Other revenue 1.6% 1.2% 0.8% 0.3% 1.1%
Expense composition info
Total expenses before depreciation $1,864,303 $2,058,377 $2,075,578 $1,960,318 $2,726,172
Total expenses, % change over prior year 0.6% 10.4% 0.8% -5.6% 39.1%
Personnel 69.0% 69.2% 69.2% 67.4% 67.2%
Professional fees 4.1% 3.8% 4.6% 6.0% 5.7%
Occupancy 9.0% 8.5% 8.2% 8.5% 5.9%
Interest 1.0% 0.8% 0.8% 0.2% 0.7%
Pass-through 0.0% 0.0% 0.0% 0.0% 0.0%
All other expenses 16.7% 17.8% 17.2% 17.8% 20.6%
Full cost components (estimated) info 2017 2018 2019 2020 2021
Total expenses (after depreciation) $1,875,960 $2,071,622 $2,085,490 $1,969,862 $2,756,611
One month of savings $155,359 $171,531 $172,965 $163,360 $227,181
Debt principal payment $64,512 $54,509 $81,818 $0 $0
Fixed asset additions $0 $27,729 $0 $0 $0
Total full costs (estimated) $2,095,831 $2,325,391 $2,340,273 $2,133,222 $2,983,792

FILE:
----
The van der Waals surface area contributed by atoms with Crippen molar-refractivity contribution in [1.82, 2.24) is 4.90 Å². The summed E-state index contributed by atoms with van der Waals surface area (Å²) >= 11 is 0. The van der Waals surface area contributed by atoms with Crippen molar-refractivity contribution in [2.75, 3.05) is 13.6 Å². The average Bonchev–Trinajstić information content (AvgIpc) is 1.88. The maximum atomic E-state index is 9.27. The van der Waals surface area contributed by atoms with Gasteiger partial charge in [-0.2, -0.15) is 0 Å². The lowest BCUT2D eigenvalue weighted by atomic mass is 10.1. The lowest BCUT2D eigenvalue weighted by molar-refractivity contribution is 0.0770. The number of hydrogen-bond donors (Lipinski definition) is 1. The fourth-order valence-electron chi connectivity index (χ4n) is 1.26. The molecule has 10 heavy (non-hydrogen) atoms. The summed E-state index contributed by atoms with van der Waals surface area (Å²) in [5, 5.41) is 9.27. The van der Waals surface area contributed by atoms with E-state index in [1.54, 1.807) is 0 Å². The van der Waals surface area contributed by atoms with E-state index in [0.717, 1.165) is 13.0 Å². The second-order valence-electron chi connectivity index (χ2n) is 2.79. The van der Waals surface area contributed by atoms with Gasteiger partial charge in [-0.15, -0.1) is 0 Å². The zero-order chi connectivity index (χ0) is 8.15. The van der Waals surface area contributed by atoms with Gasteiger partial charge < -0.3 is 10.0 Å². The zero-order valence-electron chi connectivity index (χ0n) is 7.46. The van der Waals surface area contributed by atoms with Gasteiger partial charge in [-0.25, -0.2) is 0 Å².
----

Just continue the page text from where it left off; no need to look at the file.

Capital structure indicators

Liquidity info 2017 2018 2019 2020 2021
Months of cash 0.9 0.3 0.5 8.0 6.8
Months of cash and investments 0.9 0.3 0.5 8.0 6.8
Months of estimated liquid unrestricted net assets -0.8 -0.9 0.5 3.2 4.6
Balance sheet composition info 2017 2018 2019 2020 2021
Cash $143,014 $48,310 $94,881 $1,302,627 $1,552,478
Investments $0 $0 $0 $0 $0
Receivables $5,206 $35,762 $83,975 $14,960 $80,575
Gross land, buildings, equipment (LBE) $296,372 $324,101 $330,249 $335,549 $291,179
Accumulated depreciation (as a % of LBE) 76.5% 74.0% 75.6% 77.3% 80.9%
Liabilities (as a % of assets) 123.7% 137.6% 43.5% 57.5% 37.9%
Unrestricted net assets -$58,882 -$74,572 $163,501 $605,075 $1,103,174
Temporarily restricted net assets $0 $0 N/A N/A N/A
Permanently restricted net assets $0 $0 N/A N/A N/A
Total restricted net assets $0 $0 $0 $0 $0
Total net assets -$58,882 -$74,572 $163,501 $605,075 $1,103,174

Key data checks

Key data checks info 2017 2018 2019 2020 2021
Material data errors No No No No No


The people, governance practices, and partners that make the organization tick.